“AFib may be asympomatic or symptoms show up intermittently, and because they come and go many people don’t take them seriously,” Dr. Spokoyny explained. “We need to spread the word that you shouldn’t ignore the butterfly feeling in your chest or dismiss the occasional fatigue or shortness of breath you experience.” When diagnosed, AFib is treatable with medication or medical procedures, including surgery, to reduce your risk of stroke.

High blood pressure

High blood pressure increases the strain on blood vessels transporting blood throughout your body. When blood is routinely pumped through arteries at a higher than optimal pressure, the arteries may become weakened or narrowed, creating conditions where they burst or clog more easily.

Dr. Spokoyny reminds patients that high blood pressure is the single most important risk factor for stroke. “About three out of four people who have a stroke for the first time have high blood pressure.” High blood pressure often presents along with atrial fibrillation. The good news is that blood pressure can be managed with lifestyle changes and medications.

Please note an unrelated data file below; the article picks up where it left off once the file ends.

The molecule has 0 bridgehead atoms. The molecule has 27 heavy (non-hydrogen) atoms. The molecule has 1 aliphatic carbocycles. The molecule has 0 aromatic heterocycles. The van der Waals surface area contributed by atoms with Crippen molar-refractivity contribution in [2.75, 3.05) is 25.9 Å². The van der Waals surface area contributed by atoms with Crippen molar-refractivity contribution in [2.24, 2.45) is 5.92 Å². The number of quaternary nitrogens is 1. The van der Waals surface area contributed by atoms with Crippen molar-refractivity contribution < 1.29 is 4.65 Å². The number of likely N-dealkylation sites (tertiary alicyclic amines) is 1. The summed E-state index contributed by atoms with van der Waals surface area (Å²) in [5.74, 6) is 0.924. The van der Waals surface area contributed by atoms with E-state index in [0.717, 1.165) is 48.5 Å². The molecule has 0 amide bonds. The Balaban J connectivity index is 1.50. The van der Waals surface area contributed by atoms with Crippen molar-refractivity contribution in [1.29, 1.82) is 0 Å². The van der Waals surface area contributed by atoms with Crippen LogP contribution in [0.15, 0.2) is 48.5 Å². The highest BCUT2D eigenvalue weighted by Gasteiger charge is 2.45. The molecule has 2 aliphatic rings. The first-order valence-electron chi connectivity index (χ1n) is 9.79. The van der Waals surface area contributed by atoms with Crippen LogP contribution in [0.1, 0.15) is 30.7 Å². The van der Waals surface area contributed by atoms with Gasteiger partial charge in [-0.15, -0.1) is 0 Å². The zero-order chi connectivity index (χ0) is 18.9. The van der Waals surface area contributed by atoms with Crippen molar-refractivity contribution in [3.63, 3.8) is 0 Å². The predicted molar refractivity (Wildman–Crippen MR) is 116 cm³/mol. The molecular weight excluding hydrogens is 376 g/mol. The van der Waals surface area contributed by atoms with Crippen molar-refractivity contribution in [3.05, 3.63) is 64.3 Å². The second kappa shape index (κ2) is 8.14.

Expertise in action

Not-for-profit Sutter Health encourages doctors to work across specialties to ensure that patients receive high quality, coordinated care. Sutter includes sixteen Primary Stroke Centers across its integrated network.

Helping Mind the Gap on Cardiovascular Diseases

Posted on Feb 7, 2020 in Alta Bates Summit Medical Center, California Pacific Medical Center, Cardiac, Expanding Access, Innovation, Quality, Research, Scroll Images, Sutter Medical Center of Santa Rosa, Sutter Medical Center, Sacramento, Sutter Medical Foundation, Sutter Roseville Medical Center

Heart valve imaging
Heart valve imaging